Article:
Highlighting the potential of new techniques to study mental disorders

Researchers investigating the fundamental brain mechanics of autism spectrum disorder have discovered that a gene mutation known to be connected with the illness causes considerably more overstimulation of brain cells than in neuronal cells without the mutation.

The seven-year study led by Rutgers used some of the most cutting-edge techniques in the scientific toolbox, such as generating human brain cells from stem cells and transferring them into mouse brains.

According to the researchers, the finding demonstrates the possibility of a novel technique to investigate brain disorders.

Investigators reported in the journal Molecular Psychiatry that a mutation—R451C in the gene Neurologin-3, known to cause autism in humans—was shown to increase communication among a network of transplanted human brain cells in mice brains.

The scientists’ investigations show that this overexcitation presents itself as a burst of electrical activity that is more than double the level seen in brain cells that do not have the mutation.

We were surprised to find an enhancement, not a deficit. This gain-of-function in those specific cells, revealed by our study, causes an imbalance among the brain’s neuronal network, disrupting the normal information flow.”

Zhiping Pang, Study Senior Author and Associate Professor, Department of Neuroscience and Cell Biology, Child Health Institute of New Jersey, Robert Wood Johnson Medical School

The human brain’s interwoven mesh of cells comprises specialized “excitatory” cells that promote electrical activity, which is balanced by “inhibitory” brain cells that limit electrical pulses, according to Pang. The scientists discovered that the enlarged surge of electrical activity induced by the mutation knocked the mouse brains off balance.

Autism spectrum disorder is a developmental impairment caused by brain abnormalities. According to the Centers for Disease Control and Prevention, around one in every 44 children has the disorder.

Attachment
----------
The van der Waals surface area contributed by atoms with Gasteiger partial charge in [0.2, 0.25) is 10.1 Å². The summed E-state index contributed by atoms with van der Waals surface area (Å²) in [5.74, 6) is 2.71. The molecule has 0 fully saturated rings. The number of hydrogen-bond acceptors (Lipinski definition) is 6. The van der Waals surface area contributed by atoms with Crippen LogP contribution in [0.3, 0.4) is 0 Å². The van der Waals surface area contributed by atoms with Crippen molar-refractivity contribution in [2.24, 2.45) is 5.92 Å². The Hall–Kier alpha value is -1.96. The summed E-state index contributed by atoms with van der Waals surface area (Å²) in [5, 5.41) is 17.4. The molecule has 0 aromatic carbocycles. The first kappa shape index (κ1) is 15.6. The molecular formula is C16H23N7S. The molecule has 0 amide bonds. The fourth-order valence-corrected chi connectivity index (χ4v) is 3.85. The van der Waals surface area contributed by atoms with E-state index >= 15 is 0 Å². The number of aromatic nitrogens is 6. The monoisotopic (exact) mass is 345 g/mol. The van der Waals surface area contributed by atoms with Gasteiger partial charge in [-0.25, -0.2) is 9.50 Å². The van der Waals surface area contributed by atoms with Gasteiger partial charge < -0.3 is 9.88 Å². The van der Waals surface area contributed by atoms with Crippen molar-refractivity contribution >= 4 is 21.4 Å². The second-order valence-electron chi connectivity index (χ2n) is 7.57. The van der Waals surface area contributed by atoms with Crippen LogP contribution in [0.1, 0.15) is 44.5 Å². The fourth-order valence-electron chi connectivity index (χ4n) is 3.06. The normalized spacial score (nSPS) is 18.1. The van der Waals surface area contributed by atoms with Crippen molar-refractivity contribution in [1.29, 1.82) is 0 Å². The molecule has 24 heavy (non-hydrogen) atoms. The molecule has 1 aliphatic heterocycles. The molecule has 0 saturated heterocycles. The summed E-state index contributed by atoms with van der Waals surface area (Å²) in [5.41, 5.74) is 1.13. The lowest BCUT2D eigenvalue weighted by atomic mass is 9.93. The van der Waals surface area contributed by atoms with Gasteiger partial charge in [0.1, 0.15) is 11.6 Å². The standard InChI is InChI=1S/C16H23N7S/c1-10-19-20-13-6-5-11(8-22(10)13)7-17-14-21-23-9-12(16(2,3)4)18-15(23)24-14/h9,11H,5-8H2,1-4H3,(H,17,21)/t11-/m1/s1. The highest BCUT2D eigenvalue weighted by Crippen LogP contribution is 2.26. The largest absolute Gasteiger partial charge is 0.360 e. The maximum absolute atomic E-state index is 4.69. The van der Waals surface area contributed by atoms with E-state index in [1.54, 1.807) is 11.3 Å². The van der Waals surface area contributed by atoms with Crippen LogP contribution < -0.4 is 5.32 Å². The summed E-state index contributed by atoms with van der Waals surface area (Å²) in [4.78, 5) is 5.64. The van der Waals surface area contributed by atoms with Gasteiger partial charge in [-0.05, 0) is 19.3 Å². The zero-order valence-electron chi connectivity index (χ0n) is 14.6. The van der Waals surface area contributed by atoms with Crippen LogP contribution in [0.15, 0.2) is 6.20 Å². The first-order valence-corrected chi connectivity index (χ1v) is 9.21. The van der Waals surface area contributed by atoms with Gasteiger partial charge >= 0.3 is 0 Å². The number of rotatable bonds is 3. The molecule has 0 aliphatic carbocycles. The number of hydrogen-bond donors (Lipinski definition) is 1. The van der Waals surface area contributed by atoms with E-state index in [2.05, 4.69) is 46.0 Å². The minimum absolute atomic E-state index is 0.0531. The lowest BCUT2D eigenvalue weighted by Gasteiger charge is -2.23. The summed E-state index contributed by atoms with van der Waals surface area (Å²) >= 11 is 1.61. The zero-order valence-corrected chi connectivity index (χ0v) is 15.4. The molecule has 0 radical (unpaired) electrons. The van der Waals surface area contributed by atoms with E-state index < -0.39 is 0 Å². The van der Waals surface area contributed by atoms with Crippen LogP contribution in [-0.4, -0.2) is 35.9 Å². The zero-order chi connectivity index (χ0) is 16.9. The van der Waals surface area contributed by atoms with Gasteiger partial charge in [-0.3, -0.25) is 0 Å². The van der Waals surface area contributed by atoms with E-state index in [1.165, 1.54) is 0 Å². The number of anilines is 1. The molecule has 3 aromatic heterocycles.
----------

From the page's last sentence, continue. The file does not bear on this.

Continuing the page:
According to the National Institutes of Health’s National Institute of Neurological Disorders and Stroke, research suggests that autism may be caused by disturbances in normal brain growth very early in development. According to the NIH, these abnormalities could be caused by mutations in genes that affect brain growth and influence how brain cells communicate with one another.

So much of the underlying mechanisms in autism are unknown, which hinders the development of effective therapeutics. Using human neurons generated from human stem cells as a model system, we wanted to understand how and why a specific mutation causes autism in humans.”

Zhiping Pang, Study Senior Author and Associate Professor, Department of Neuroscience and Cell Biology, Child Health Institute of New Jersey, Robert Wood Johnson Medical School

The investigators used CRISPR technology to modify the genetic material of human stem cells to produce a line of cells bearing the mutation they wished to explore and then produced human neuron cells harboring this mutation. CRISPR, which stands for clustered regularly interspaced short palindromic repeats, is a one-of-a-kind gene-editing technique.

The human neuron cells generated in the research were implanted in the brains of mice, half with the mutation and half without. The researchers next used electrophysiology, a branch of physiology that investigates the electrical properties of biological cells, to assess and compare the electrical activity of individual neurons. Based on the dimensions of the object of investigation, voltage changes or electrical current can be evaluated on a variety of scales.

Our findings suggest that the NLGN3 R451C mutation dramatically impacts excitatory synaptic transmission in human neurons, thereby triggering changes in overall network properties that may be related to mental disorders. We view this as very important information for the field.”

Zhiping Pang, Study Senior Author and Associate Professor, Department of Neuroscience and Cell Biology, Child Health Institute of New Jersey, Robert Wood Johnson Medical School

Many of the approaches employed to carry out this experiment, according to Pang, will be applied in future scientific investigations into the basis of other brain disorders, like schizophrenia.

Pang concludes, “This study highlights the potential of using human neurons as a model system to study mental disorders and develop novel therapeutics.”

Journal reference:

Wang, L., et al. (2022) Analyses of the autism-associated neuroligin-3 R451C mutation in human neurons reveal a gain-of-function synaptic mechanism. Molecular Psychiatry. doi.org/10.1038/s41380-022-01834-x.


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